The country has experienced since 1949, the

The status of the English language in the People’s Republic of China has been full of vicissitudes, reflecting the country’s historical, social, political and economic convulsions that the country has experienced since 1949, the year when the civil war ended the English language has been perceived as “the tongue of military aggressors, barbarians, imperialists and virulent anti-Communists, as well as of trade partners, academics, technical experts, tourists, and popular culture”. The politicization of English teaching and the Grammar-Translation Method, which stressed written language and memorization, were the key features of English language education during this phase, heavily influenced by the Soviet Union (Adamson, 2002, 2004) (p. 231).
During the first phase between 1949 and 1960, the period that emphasized the restoration of the country after the conflict with Japan and the civil war, Russian was the dominant foreign language due to the country’s political and economic ties with the Union of Soviet Socialist Republics (USSR).
In the second phase from 1961 to 1966, as a result of the Sino-Soviet split and new national priority given to economic development, Russian came to lose its popularity, and the main foreign language status was taken up by English. English gained importance in promoting international relationships, cultural exchanges, and scientific knowledge. However, the Cultural Revolution, which started in 1967, wiped out English language education in China. The government denounced English as the language of enemies and condemned English learners and teachers as bourgeoisie intellectuals and/or traitors (Adamson ; Morris, 1997)
In spite of China becoming a member of the United Nations in 1971 and the Sino-American dialogues on commercial, cultural, and educational exchanges in 1972, the full re-emergence of English on the curriculum was attained only after the end of the Cultural Revolution and the death of Mao Zedong in 1976 (Lam ; Chow, 2004).
A series of educational reforms and revisions of the English curriculum continued to progress in the 1990s. In 1993 the most sophisticated curriculum to date, opening “a new era in English language curriculum development in China” (Adamson, 2004, p. 192), was promulgated.
Two historic events occurred in 2001, Beijing’s winning of the 2008 Olympic bid and China’s entry into the World Trade Organization. These marked a momentous turn in English language education in the People’s Republic of China (Bolton & Tong, 2002). They signaled China’s “active involvement in the process of economic globalization and international cooperation” (Pang, Zhou, ; Fu, 2002, p. 202) and were indicators of the country’s economic aspirations and political ambitions (Jin & Cortazzi, 2004; Shenkar, 2005).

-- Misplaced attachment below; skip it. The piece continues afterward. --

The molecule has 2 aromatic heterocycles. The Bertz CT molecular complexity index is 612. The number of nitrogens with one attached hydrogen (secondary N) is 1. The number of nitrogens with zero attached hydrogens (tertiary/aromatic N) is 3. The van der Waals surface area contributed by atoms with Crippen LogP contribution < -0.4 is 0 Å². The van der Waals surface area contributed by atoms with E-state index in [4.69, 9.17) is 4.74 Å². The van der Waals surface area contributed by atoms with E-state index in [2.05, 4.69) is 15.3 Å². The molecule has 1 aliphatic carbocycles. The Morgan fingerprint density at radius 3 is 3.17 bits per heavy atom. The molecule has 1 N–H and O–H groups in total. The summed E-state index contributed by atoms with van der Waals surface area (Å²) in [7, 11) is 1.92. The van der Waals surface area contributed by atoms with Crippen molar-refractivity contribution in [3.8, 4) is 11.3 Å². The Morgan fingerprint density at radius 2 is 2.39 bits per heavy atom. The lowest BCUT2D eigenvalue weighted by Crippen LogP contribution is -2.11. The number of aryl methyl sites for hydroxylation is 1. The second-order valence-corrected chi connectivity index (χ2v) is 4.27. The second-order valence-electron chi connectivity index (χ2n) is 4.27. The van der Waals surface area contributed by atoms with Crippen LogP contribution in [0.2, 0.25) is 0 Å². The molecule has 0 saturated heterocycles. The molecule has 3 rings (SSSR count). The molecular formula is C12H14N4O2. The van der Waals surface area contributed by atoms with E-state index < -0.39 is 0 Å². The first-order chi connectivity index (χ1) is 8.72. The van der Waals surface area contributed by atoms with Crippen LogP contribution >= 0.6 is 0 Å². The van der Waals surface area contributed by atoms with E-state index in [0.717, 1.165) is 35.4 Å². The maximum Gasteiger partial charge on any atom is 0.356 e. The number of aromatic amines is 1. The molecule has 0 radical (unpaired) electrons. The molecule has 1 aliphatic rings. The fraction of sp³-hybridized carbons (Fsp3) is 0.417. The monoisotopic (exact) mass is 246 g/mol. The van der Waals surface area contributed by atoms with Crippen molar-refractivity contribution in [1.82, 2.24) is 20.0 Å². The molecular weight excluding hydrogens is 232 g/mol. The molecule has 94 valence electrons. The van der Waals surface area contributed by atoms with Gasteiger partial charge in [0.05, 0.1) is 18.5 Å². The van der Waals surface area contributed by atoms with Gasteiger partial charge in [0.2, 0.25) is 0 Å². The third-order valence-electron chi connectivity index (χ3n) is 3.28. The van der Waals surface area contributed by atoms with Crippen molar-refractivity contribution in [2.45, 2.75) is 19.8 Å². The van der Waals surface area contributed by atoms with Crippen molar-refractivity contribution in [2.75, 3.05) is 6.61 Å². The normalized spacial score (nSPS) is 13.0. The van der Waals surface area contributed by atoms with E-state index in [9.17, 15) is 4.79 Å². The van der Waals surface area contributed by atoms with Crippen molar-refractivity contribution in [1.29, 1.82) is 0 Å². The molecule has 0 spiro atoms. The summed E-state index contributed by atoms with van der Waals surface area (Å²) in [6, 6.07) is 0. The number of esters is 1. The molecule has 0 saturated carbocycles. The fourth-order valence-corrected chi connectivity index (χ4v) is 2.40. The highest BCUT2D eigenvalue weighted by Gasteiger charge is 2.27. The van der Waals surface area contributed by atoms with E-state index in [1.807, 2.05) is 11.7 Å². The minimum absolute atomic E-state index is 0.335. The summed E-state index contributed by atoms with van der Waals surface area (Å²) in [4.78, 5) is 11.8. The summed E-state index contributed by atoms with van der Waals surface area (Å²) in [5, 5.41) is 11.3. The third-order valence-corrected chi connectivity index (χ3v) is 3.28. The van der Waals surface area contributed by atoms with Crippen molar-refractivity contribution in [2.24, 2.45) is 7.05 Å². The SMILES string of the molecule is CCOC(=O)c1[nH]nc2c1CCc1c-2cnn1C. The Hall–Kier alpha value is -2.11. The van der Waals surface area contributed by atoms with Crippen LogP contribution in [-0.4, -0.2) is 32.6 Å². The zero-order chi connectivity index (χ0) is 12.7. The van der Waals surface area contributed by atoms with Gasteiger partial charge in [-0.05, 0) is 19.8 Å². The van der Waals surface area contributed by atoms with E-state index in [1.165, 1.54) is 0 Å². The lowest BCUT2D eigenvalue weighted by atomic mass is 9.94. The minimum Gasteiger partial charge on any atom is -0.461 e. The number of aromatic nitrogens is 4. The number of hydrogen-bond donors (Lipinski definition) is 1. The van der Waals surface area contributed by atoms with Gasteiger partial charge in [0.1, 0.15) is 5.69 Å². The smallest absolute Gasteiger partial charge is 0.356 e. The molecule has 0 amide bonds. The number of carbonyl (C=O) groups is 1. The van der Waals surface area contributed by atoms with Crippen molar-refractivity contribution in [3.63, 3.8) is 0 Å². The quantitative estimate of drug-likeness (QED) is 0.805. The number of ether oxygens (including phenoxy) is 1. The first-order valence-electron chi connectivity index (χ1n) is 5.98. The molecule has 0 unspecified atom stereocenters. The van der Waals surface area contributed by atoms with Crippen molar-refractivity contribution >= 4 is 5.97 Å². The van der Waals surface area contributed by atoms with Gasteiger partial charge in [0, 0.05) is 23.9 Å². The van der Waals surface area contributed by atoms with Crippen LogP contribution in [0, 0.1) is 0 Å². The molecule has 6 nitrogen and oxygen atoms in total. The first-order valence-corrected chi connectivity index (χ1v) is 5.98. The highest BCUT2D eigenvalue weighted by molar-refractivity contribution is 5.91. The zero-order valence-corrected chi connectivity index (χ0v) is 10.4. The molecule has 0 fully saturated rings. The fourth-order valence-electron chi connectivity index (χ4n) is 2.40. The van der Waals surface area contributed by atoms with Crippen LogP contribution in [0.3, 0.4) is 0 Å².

In China English is now learnt not for the prestige of knowing a foreign language or appreciating the cultural heritage of Anglo-American societies, but for patriotic and utilitarian reasons, and for national modernization as well as personal advancement and material gain. (Pang, Zhou, & Fu, 2002, p. 203).
With the national development of the ICT industry and the realization of the significance of information literacy in the 21st century, the Chinese government and the Ministry of Education have taken a strong role in integrating ICT into the education system, based on the notion that technology is an essential tool to enhance the quality of education and research in the information age (Li, 2003).
The belief that a good command of the English language is of vital importance in reaping the benefits of new technologies, and vice versa, the Chinese government strenuously stresses the significance of multiple levels of literacy in the 21st century and actively undertakes technology-enhanced curriculum reform in English language education (Adamson, 2005; Jin & Cortazzi, 2004; Ma & Hu, 2002).
A sum of 3.6 million dollar was invested for the pilot use of English learning software among 200,000 students in 180 universities. The Chinese Ministry of Education also supports distance education and on-line English teaching programs, alongside formal English language teaching within the education system in an effort to expand the population of English language users and increase their English proficiency (Jin & Cortazzi, 2004; Wu, 2001).
Furthermore, as collaboration with foreign publishers and foreign English language teaching professionals in the textbook publication became operative, incorporation of ICT into textbook supplements aimed at facilitating technology-enhanced English lessons has been promoted. The collaboration among the Ministry of Education, People’s Education Press (PEP) and the Oshana (Adamson, 2005).
Thus, as in many developing countries, in China, integrating technology into teaching English is seen as a solution to tide over the difficult situation based on the belief that it would lead the country to keep pace with the world and narrow the gap between the country’s elite and its poor at the domestic level (Wang, 2002).
Summary of Chapter 2
This chapter provided an extensive review of both theoretical literature and empirical research. The review of the latest, most crucial literature generated four major themes of the study: (a) globalization, technological revolution and English as an international language; (b) expanded concepts of literacy and language in the age of information; (c) the use of ICT in education and in language learning and teaching, and (d) history of English language education in China and emerging challenges. The review serves as a basis for the current study.


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